Well, we are in Darwin. Because our route comes through here and because this entire trip is exactly so that we can visit places like Darwin that others usually skip. However, our stay here has one specific task - since Sydney Bertie has added ten thousand kilometres to the dashboard and he now requires a full service. What is the last time your car needed a full service in the sixth week?


We get up early and Nic heads off to the garage. I stay in the air-conditioning to deal with yet another mess we created yesterday. We took a great amount of stuff out of the car and squeezed it into our room. I don’t know exactly what sort of talent this is bringing chaos into every new space we enter and how come I am the one to sort it out every time.


Once Bertie is dropped off Nic takes advantage to be driven back to the AirBnB by the garage. It looks like today will be another one of the admin days we’ve been needing more and more. Life in the car can be easily turned upside down so we use every opportunity that arises to balance it out again. Today will be primarily a digital tidy up day - freeing space for photos, backing them up online, downloading required apps and more; All while we wait for the washing machine to be freed, the pile is big once again.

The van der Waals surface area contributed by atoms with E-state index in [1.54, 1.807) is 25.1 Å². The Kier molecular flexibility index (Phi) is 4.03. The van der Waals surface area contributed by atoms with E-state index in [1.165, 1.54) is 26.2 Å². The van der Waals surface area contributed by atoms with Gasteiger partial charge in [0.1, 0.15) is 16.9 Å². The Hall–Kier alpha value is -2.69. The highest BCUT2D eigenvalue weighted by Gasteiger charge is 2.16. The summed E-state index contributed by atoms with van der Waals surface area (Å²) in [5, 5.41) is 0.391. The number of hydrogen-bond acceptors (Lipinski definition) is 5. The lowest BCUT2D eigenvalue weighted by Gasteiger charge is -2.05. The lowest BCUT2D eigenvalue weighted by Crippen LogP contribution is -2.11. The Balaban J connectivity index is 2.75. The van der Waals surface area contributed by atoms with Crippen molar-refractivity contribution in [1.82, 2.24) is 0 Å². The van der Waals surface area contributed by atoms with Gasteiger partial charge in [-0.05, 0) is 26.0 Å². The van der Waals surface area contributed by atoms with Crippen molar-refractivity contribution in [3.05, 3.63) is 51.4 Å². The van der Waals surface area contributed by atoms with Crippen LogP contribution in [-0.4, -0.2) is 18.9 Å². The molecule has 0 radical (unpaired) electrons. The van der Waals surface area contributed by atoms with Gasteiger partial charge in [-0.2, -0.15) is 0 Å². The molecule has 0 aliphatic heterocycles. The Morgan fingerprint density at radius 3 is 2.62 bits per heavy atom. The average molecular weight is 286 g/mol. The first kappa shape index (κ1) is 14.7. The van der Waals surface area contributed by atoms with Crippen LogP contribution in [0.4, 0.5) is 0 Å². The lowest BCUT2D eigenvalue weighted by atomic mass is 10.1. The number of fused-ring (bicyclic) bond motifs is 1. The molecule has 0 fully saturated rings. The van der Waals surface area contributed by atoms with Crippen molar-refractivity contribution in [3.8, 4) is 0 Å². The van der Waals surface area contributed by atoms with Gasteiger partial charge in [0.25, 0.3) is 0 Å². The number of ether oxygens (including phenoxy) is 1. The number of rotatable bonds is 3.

Not that we don’t want to see Darwin, but you can hardly breathe outside, especially when compared to the temperature sustained in our room by the air-con. But the washing is hung, the pictures downloaded and there are no more reasons to stay inside.


We first head to Darwin’s Botanical gardens which are only a few minutes from the AirBnB. Huge trees are lined up in the middle of the road and it takes me a while to realise they are all Albizias. We have one of them in Balchik but its size is nowhere near these giants. In the gardens, the walk is nice but not especially interesting. Well, it's not their fault. After all, we're at the end of the dry season and the plants are suffering under the bright sun and lack of rain.


Though I usually picture the gardens in the Palace in Balchik, here they are typical for the Australian / Western style. Large green areas with free public access that are perfectly arranged. Only in some places, you can see some exotic species. We take pictures of new and different plants, wander around and soak in whatever we can.